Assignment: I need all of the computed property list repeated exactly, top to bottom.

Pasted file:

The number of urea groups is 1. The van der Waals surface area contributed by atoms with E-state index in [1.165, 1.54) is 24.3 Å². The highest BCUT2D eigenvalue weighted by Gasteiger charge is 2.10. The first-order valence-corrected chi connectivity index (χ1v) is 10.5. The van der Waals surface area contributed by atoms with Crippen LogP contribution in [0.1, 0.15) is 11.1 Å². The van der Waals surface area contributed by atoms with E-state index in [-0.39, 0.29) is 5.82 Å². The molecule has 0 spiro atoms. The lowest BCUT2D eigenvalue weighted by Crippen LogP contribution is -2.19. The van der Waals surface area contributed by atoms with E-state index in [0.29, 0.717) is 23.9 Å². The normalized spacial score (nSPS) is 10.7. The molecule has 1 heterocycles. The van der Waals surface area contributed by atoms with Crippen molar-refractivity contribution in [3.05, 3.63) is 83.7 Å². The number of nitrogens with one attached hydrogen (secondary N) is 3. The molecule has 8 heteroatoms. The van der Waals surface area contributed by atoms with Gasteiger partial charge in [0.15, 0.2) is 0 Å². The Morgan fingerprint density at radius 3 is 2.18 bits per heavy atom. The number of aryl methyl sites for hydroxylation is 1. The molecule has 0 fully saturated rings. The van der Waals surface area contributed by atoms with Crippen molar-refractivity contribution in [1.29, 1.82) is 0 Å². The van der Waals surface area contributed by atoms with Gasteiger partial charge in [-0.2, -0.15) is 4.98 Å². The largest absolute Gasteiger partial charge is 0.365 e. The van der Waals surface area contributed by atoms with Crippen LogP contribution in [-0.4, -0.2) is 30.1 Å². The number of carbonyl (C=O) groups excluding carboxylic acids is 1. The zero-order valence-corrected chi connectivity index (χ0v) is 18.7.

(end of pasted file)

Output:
The number of urea groups is 1. The van der Waals surface area contributed by atoms with E-state index in [1.165, 1.54) is 24.3 Å². The highest BCUT2D eigenvalue weighted by Gasteiger charge is 2.10. The first-order valence-corrected chi connectivity index (χ1v) is 10.5. The van der Waals surface area contributed by atoms with Crippen LogP contribution in [0.1, 0.15) is 11.1 Å². The van der Waals surface area contributed by atoms with E-state index in [-0.39, 0.29) is 5.82 Å². The molecule has 0 spiro atoms. The lowest BCUT2D eigenvalue weighted by Crippen LogP contribution is -2.19. The van der Waals surface area contributed by atoms with E-state index in [0.29, 0.717) is 23.9 Å². The normalized spacial score (nSPS) is 10.7. The molecule has 1 heterocycles. The van der Waals surface area contributed by atoms with Crippen molar-refractivity contribution in [3.05, 3.63) is 83.7 Å². The number of nitrogens with one attached hydrogen (secondary N) is 3. The molecule has 8 heteroatoms. The van der Waals surface area contributed by atoms with Gasteiger partial charge in [0.15, 0.2) is 0 Å². The Morgan fingerprint density at radius 3 is 2.18 bits per heavy atom. The number of aryl methyl sites for hydroxylation is 1. The molecule has 0 fully saturated rings. The van der Waals surface area contributed by atoms with Crippen molar-refractivity contribution in [1.29, 1.82) is 0 Å². The van der Waals surface area contributed by atoms with Gasteiger partial charge in [-0.2, -0.15) is 4.98 Å². The largest absolute Gasteiger partial charge is 0.365 e. The van der Waals surface area contributed by atoms with Crippen LogP contribution in [-0.4, -0.2) is 30.1 Å². The number of carbonyl (C=O) groups excluding carboxylic acids is 1. The zero-order valence-corrected chi connectivity index (χ0v) is 18.7.